One thing that is of the utmost importance during a divorce is making sure that your children are able to live comfortably. You may want to focus on setting up a custody schedule that they’re as happy with as you are.
With older children, there may be times when your children are outspoken about where they want to live or what they want to do. They may even assert that they should get to choose where they go and when they see each parent. Should they, though?
Children don’t get to choose their custody arrangements
It’s not typical for a court to listen to a child’s demands for custody and to make those permanent just because a child wants them. Instead, a court will hear what a teen has to say, but the judge will still want to know what the parents feel is best and what kind of custody schedule they’ve planned to set up.
Children may feel like they should get to choose their living arrangements, but they may not have a full understanding of the divorce or why they will or won’t be living with one parent or the other at certain times. For example, your child may not have a good understanding of your work schedule, but your schedule may require you to set up a custody schedule where you only have custody on the weekends. Even if your child wants to visit throughout the week, it simply may not be a possibility.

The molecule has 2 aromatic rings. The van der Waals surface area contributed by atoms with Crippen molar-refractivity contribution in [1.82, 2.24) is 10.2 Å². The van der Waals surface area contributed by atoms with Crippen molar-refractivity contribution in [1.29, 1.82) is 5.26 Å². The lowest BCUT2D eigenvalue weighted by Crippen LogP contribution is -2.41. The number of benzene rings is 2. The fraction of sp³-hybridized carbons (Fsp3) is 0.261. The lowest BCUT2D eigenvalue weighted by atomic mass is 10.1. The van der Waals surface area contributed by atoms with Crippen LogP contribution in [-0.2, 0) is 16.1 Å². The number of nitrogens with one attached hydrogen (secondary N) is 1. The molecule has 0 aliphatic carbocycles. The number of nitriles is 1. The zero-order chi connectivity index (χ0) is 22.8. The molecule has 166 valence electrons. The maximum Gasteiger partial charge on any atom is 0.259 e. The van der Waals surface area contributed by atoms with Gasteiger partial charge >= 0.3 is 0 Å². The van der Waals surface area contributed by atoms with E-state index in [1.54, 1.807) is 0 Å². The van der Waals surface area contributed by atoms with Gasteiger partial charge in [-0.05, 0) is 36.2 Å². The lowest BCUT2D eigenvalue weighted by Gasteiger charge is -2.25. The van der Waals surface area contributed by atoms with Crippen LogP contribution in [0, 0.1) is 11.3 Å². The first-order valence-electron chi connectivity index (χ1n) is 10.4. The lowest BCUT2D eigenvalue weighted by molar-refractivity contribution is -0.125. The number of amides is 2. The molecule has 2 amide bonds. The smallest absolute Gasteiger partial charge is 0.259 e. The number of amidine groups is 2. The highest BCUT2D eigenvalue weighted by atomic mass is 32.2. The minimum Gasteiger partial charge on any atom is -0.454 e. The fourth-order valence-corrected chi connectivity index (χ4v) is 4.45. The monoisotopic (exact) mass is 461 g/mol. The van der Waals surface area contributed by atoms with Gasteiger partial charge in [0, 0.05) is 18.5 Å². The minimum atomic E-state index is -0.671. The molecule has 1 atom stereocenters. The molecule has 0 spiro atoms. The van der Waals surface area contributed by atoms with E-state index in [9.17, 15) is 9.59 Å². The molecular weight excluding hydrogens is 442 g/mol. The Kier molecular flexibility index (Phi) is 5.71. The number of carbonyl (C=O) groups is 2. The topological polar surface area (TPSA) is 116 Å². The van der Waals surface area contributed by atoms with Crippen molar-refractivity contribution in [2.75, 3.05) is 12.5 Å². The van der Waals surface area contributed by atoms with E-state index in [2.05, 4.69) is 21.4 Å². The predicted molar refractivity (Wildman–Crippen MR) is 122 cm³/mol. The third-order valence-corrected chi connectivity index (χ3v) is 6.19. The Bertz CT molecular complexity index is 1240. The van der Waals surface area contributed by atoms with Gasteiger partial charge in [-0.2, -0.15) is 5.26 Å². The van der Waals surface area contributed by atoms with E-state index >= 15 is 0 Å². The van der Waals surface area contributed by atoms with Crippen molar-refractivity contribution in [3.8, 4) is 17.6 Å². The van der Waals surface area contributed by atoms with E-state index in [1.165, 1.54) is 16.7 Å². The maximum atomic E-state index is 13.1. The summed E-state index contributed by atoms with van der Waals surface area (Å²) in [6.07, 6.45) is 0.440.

With teens, it’s harder to set up custody because they’re more likely to be able to drive and get around on their own. They are more independent, too, which means that they may ignore your custody arrangements or refuse to participate if they’re unhappy with them.
This can be a complicated situation to be in. That’s why it is usually a good idea to talk to your teen about their preferences and then to discuss what your reasoning is for the schedule that you’ve proposed. By working together, it’s more likely that you, your teen(s) and your ex-spouse will be able to work out a solution.